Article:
Pop a cork – Gilmanton agrees to pay winery $30K in settlement

  • Published in Local News

By THOMAS P. CALDWELL, LACONIA DAILY SUN
GILMANTON — A year-long dispute between Gilmanton Winery and Restaurant and the Gilmanton Planning Board ended Tuesday with an out-of-court settlement that awards $30,000 to owners Marshall and Carol Bishop.
Terms of the settlement were outlined in a memorandum of understanding released by Gilmanton Town Administrator Heidi Duval. The final settlement document has not yet been filed with Gilmanton Town Clerk Debra Cornett.
The settlement releases the town, town officials, its boards, and board members from any further liability, with both sides agreeing to non-disparagement clauses. The parties will share in the costs of mediation.
The litigation arose after Planning Board attorney Paul Fitzgerald issued a cease-and-desist order, stopping operations at the winery, on Nov. 22, 2016. In court documents, the Bishops traced the problem to Marshall Bishop’s defeat of Brett Currier in the town’s 2016 selectmen’s race.
The Bishops alleged that, after the election, Brett and Brenda Currier began attacking the winery as “operating illegally” and complained to the Planning Board that it was operating as a restaurant without a special exception from the Zoning Board of Adjustment.
The winery had been operating since 2011 without any complaints, the Bishops stated in court documents.
Marshall Bishop had approached the Planning Board in January 2011 with his proposal for a three-phase development of the property, formerly owned by “Peyton Place” author Grace Metalious and most recently serving as an alpaca farm and vineyard. The first phase would convert the garage to a winery; the second would convert the downstairs portion of the house to a dining and function area; and the third phase would convert the rest of the building to a bed-and-breakfast facility.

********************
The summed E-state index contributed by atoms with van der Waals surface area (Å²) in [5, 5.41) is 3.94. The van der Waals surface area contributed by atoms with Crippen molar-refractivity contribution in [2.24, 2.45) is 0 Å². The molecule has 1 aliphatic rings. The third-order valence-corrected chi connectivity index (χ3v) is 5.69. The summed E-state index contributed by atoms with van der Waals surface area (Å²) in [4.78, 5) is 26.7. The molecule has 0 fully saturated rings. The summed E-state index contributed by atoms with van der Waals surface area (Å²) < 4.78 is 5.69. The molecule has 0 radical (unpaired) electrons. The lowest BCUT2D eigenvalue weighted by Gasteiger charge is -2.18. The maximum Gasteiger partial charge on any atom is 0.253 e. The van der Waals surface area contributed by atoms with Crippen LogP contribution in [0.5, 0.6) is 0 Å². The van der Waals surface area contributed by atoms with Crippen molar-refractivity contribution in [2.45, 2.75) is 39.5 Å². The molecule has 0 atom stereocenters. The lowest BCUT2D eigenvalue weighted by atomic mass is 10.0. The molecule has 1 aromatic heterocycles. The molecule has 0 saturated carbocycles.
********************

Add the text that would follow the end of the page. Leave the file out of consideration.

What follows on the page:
In “May or June” of 2011, the Bishops submitted a proposed site plan for the first two phases of work. The Bishops said — and the town denied in court documents — that “The discussion recognized that, in addition to hosting events, the property would host dinner functions on Fridays, Saturdays, and holidays. The discussion also recognized that tour buses may access the property and guests would be able to park on the property, but would have to walk on Meadow Pond Road in order to reach the house, unless a footbridge was built over a small stream.”
The town did not deny that the Planning Board unanimously approved the site plan, but it did not agree that it “allowed the Bishops to operate a winery and function area to be open to the public with one sitting each night.” The town also denied that “conditions subsequent to final approval being signed included adding a bus turn around and cart path” to the final plan.
The town also denied that discussions in January and February 2012 ended with the Planning Board agreeing that a golf cart bridge could be built at a later time.
When the Curriers filed complaints four years later, the operation came under new scrutiny. While the Bishops believed their site plan approval allowed the meals, they filed for and received a special exception to operate a restaurant.
On Oct. 13, 2016, Planning Board member Marty Martingale, who also was serving when the board approved the original plan, stated that the Bishops should start over with a new site plan application. Four days later, Fitzgerald sent a letter to inform the Bishops that the Planning Board would like to “review this situation” by requiring a new site plan application and giving them until Oct. 26 to file one or face a cease-and-desist order.
They responded on Oct. 21 by saying they would address any well-founded concerns, but that the town would have to specify what laws or regulations it was alleging that they violated. There was no response, and no cease-and-desist order was issued. Hearing nothing, they sent a letter through their attorney on Nov. 3, reiterating their willingness to address any concerns. That was when Fitzgerald issued the cease-and-desist order.
The Bishops’ lawsuit claimed damage to their business and harm to their reputations.
The settlement memo agrees to allow the Bishops to “announce the satisfactory approval of the site plan.”